COLUMBIA, MO. • One does not become a "Big Man on Campus" playing the offensive line position in football.
Wait, take that back. One does become a big man on campus, just not in the figurative sense. No one would argue the individuals who make up the University of Missouri's offensive line are not, literally, big men on the Columbia campus. The starting five, from tackle to tackle, averages more than 300 pounds apiece. There are smaller strip malls in town.
Point is, none of the hole-busting behemoths will ever know what it's like to be a football hero, to see their name in headlines, to strike the Heisman pose. They have to dream differently.
"No one grows up and gets a blocking sled for Christmas," said 6-foot-7, 295-pound Elvis Fisher, a left tackle from St. Petersburg, Fla. "You just have to have a passion. You can't be worried about fame or anything like that. You just have to love football, you have to enjoy hitting people."
If they made a movie about offensive linemen, it would not have a romantic title, like "Golden Boy," or "Broadway Joe." Fisher suggested a more likely name on the marquee might be "Fat Kids." Yet, the offensive line is the bottom line in football, the basis for all things glamorous, the DNA of a competition rooted in physical combat and ferocity. The home run pass, the jitterbug run, the spectacular catch … none of it happens without the mud-and-blood moments played out in the trenches.
Missouri does not soar to 7-0 this season and No. 6 in the BCS standings, the Tigers don't upset highly regarded Oklahoma last Saturday, no one tears down goal posts or closes down Broadway if the "Fat Kids" aren't starring in the lead role.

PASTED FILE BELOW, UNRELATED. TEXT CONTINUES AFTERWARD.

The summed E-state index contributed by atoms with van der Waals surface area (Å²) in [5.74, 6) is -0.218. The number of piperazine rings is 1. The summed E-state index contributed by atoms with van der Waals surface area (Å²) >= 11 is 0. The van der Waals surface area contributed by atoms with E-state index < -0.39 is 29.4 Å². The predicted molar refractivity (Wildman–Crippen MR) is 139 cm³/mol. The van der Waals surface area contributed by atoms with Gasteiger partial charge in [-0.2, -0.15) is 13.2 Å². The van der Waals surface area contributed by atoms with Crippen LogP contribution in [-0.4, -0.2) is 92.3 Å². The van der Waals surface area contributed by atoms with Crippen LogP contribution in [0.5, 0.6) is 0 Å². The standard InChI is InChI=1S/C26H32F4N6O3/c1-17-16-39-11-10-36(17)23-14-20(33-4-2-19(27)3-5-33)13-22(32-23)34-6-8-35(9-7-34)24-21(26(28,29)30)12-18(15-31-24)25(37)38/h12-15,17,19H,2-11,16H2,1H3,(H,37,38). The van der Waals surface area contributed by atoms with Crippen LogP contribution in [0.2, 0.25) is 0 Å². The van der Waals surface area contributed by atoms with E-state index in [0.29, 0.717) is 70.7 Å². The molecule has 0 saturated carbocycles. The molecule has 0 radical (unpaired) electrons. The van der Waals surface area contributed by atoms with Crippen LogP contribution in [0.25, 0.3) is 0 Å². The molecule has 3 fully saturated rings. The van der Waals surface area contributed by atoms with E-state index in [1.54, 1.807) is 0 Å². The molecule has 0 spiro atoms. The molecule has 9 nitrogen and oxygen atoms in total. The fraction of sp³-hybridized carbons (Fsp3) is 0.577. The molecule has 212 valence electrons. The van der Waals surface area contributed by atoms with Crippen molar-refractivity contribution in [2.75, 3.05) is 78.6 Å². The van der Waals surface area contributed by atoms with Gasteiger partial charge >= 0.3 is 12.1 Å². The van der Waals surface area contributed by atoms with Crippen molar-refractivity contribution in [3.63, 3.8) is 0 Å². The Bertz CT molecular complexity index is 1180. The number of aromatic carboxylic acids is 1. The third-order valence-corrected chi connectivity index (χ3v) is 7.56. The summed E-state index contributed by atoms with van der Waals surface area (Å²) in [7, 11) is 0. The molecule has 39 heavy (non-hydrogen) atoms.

"That's one of the great things about offensive linemen," said Missouri coach Gary Pinkel, who was a tight end in college, a hybrid offensive lineman. "They don't do it for star power. They do it because they love playing football. And guess what? If they don't play well, we don't play well."
To his credit, Pinkel won't compare players or teams with one another. He appreciates and values each on their own merits. But his current offensive stockade — which features more depth and athletic ability than many — certainly has distinguishing marks.
"We're more experienced now," Pinkel said. "I had a high expectation level for them coming in. I thought we played really, really well against Oklahoma. … The protection Blaine (Gabbert) had was outstanding, our run blocking was really good against a really good defensive team. That's what I think we're capable of.
"We play good people, we're not going to win the battle every time. (The opponents) have scholarships, too. They have great players. But I think from a consistency standpoint, our offensive line really played really well last week and that's what we hope we can repeat every week."
Just as there are no bright lights, there are no embellishing statistics to illuminate the offensive line. Page through the Missouri football news-and-notes handout each Monday and you will not see offensive linemen listed, anywhere. Their work is translated by indexes and indicators.
Last season, the Tigers averaged 3.7 yards per rush, this season they average 4.4. Last season, the Tigers had 15 rushing touchdowns in 13 games, this season they have 15 rushing TDs in seven games and their four rotating running backs are each averaging better than 4.5 yards a carry. Last season, the team averaged 5.9 yards per offensive play, same as this season. Last season, Mizzou gained 7.9 yards per pass, this season 7.1.